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- Lysosomal Storage Disorders
- Maternal-Fetal Medicine
- Midface Volume Deficit
- Multiple Sclerosis (MS)
What are Keloids? Keloids are a type of scar tissue that forms in response to trauma that causes proliferation of local fibroblasts and an overproduction of collagen. They present as hypertrophic, often raised lesions of the affected tissue that are larger than the original wound, extending beyond the boundaries and invading surrounding tissue. Keloids occur most often on the upper chest, shoulders, upper back, head, and neck. They may develop any time, from one month to one year after the injury.
There is a genetic predisposition associated with the formation of keloids, possibly with an autosomal mode of inheritance with incomplete penetrance. They occur more often in those of Asian or African descent.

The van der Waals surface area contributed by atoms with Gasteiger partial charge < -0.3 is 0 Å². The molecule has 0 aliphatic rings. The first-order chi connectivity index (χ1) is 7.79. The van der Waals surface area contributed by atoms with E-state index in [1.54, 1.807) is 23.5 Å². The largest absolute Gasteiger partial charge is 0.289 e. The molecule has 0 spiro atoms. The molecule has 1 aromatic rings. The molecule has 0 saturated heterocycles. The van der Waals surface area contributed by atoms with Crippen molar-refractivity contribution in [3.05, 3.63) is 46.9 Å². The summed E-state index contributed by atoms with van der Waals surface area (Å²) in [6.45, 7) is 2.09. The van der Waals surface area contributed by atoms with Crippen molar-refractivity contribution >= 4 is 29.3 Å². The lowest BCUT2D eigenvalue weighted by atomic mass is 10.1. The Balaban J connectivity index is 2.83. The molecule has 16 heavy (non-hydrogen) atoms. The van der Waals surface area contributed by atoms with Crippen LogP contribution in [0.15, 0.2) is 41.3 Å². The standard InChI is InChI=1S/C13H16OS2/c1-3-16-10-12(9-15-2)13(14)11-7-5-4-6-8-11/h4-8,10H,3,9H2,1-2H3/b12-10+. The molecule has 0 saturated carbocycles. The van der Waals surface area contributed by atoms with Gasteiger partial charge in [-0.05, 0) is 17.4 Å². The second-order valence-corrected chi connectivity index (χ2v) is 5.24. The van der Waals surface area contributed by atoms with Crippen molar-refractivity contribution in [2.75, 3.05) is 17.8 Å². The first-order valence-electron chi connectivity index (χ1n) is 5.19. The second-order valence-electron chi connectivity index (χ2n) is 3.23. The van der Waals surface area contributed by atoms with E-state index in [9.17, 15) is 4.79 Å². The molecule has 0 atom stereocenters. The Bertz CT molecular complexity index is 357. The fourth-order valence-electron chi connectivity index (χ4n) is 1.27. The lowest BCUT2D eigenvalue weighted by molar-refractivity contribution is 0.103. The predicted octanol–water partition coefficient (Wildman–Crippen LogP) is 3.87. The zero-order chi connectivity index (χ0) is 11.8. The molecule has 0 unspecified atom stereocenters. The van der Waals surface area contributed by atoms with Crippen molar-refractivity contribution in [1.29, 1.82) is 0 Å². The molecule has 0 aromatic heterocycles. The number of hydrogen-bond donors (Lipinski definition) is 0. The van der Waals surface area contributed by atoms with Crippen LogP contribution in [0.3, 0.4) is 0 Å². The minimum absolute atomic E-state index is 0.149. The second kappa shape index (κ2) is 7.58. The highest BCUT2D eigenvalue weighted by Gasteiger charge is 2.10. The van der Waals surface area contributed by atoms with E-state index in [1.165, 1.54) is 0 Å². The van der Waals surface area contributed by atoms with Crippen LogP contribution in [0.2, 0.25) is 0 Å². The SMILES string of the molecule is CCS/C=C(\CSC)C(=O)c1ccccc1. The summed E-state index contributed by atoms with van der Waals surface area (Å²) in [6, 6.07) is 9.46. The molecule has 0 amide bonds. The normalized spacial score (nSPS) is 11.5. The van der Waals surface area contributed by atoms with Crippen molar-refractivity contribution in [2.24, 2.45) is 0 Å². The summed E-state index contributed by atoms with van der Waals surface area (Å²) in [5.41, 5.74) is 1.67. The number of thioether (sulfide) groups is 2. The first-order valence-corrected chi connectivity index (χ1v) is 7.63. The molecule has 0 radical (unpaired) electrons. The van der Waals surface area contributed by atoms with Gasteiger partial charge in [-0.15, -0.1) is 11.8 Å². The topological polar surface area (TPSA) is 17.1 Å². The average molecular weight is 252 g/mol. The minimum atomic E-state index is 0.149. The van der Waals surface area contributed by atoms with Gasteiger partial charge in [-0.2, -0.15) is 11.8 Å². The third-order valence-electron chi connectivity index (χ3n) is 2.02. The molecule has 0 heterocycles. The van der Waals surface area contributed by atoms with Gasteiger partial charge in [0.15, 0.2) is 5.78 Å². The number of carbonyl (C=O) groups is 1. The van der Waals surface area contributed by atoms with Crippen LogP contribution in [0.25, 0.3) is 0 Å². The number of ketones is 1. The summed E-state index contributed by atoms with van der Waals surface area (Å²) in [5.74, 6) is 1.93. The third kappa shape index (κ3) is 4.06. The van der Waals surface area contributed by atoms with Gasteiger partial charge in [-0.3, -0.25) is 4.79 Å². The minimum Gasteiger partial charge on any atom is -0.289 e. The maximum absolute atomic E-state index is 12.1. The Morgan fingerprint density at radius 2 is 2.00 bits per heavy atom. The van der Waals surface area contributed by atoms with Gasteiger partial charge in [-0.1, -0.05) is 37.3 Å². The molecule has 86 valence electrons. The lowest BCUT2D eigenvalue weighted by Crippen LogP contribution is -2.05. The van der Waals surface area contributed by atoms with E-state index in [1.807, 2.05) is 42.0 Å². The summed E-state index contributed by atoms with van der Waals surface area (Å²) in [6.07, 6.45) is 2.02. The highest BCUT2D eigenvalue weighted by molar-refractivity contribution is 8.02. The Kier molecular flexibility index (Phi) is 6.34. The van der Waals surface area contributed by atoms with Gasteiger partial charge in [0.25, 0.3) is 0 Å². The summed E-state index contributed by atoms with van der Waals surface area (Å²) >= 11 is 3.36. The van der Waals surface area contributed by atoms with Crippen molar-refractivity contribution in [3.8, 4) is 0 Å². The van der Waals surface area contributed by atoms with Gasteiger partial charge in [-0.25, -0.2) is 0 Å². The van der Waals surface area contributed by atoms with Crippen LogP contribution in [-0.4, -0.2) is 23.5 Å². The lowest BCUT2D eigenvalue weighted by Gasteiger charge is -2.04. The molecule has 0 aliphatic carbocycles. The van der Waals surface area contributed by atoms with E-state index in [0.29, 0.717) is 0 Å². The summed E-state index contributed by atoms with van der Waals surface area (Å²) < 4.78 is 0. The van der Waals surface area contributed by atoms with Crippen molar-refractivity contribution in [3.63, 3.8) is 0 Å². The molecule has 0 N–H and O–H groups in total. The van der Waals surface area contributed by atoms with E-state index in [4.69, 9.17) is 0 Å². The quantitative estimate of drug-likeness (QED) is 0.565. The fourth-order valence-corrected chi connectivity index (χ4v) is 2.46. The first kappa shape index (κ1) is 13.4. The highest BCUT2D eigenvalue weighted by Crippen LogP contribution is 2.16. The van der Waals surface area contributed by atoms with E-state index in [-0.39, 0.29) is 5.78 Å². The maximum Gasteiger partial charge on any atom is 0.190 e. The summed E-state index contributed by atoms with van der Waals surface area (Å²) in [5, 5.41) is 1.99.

Unlike hypertrophic scars, keloids do not heal on their own but may enlarge over time. They are often associated with other symptoms of discomfort, such as pain and pruritus.
Treatment of Keloids
Those with a predisposition should be counseled on avoiding trauma and unnecessary surgery, and on postoperative care to avoid the development of keloids.
Treatment of keloids may help reduce discomfort, reduce the volume of the scar, and allow for functional and cosmetic improvement.
- Intralesional corticosteroids
- Intralesional florouracil
- Silicone gel sheets
- Pressure therapy
- Surgical excision
- Postoperative radiation therapy
- Laser therapy
Source: Grabowski, G., Pacana, M. J., & Chen, E. (2020). Keloid and Hypertrophic Scar Formation, Prevention, and Management. Journal of the American Academy of Orthopaedic Surgeons, 28(10), e408–e414. https://doi.org/10.5435/jaaos-d-19-00690